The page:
“Nothing Is Real” is an excellent podcast. Two Irish guys talk enthusiastically and knowledgably about The Beatles. They respect each other’s point of view but don’t always agree on everything. Jason is a Paul McCartney fan and Steven is a George Harrison fan. They both love the Beatles and their solo work but are not afraid to criticise when they don’t like something. In anticipation of “McCartney III” which is released in a few weeks time, they devoted yesterday’s podcast to “McCartney”, his first solo album released in 1970. It has inspired me to listen to it again with a fresh perspective. They mentioned that a few of the songs from that album are on “Unplugged” and that has led me to dig this album out from the shelves. I bought it second hand a couple of years ago and I’d forgotten how good it is.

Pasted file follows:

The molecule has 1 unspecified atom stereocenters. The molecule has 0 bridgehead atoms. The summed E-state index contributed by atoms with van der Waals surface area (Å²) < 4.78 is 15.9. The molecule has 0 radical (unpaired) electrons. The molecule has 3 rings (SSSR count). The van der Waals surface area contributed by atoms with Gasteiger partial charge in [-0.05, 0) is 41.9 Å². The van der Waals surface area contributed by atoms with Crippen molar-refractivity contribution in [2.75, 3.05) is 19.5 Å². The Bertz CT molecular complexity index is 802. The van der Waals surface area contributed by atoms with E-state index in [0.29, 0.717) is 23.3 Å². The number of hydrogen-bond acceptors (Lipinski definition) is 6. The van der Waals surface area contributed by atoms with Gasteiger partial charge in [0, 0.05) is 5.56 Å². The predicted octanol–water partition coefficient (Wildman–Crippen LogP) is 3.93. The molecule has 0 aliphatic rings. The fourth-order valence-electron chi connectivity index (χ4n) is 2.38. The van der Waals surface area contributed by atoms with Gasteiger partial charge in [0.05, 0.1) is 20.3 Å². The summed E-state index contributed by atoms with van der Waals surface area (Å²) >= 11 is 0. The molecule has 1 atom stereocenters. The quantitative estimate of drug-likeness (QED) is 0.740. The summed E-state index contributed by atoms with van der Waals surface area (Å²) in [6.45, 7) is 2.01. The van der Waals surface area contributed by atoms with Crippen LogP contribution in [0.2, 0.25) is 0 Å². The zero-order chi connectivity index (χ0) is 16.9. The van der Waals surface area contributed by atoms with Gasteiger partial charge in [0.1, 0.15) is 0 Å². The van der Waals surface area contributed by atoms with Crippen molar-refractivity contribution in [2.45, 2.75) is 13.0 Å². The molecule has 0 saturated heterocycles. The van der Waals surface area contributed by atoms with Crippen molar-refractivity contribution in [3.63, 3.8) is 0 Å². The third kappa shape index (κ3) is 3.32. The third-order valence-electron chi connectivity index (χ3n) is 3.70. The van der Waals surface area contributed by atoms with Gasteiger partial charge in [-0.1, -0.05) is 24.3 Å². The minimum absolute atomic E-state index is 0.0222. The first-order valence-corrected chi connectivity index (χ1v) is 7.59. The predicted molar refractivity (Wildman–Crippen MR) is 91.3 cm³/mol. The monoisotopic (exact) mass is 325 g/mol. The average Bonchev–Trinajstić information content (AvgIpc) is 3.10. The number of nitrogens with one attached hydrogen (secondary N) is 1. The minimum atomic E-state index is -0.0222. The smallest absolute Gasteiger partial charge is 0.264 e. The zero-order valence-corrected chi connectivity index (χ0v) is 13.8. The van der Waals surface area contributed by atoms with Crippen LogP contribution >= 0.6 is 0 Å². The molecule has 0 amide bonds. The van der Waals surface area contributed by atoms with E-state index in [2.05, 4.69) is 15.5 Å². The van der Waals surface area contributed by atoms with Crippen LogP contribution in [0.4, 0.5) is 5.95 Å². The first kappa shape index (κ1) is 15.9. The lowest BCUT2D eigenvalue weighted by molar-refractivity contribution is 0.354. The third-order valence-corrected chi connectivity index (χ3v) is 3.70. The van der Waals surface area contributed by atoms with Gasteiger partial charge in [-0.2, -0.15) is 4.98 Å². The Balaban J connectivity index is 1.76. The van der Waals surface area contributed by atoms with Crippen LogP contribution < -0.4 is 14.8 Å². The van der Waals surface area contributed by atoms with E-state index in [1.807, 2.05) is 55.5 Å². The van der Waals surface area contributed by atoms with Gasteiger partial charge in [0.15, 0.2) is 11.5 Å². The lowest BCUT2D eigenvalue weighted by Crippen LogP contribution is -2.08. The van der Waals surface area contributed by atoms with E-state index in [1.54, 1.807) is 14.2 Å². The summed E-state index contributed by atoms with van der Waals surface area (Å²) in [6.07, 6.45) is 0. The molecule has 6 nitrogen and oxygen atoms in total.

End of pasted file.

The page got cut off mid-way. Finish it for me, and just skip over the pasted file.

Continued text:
Between 1989 and 1999, the MTV channel hosted a number of acoustic concerts which they called “Unplugged”. Some of the performances are amazing, others less so. Bob Dylan allegedly gave a fantastic rehearsal concert and then changed all the songs for a more mundane broadcast version. Some artists cheated and played electric and/or amplified instruments. Many artists released albums called “Unplugged”.
At this concert, Paul McCartney played with Linda McCartney, Hamish Stuart (formerly of The Average White Band on bass), Robbie McIntosh (formerly with The Pretenders on guitars), Paul Wickens (keyboards) and Blair Cunningham (percussion).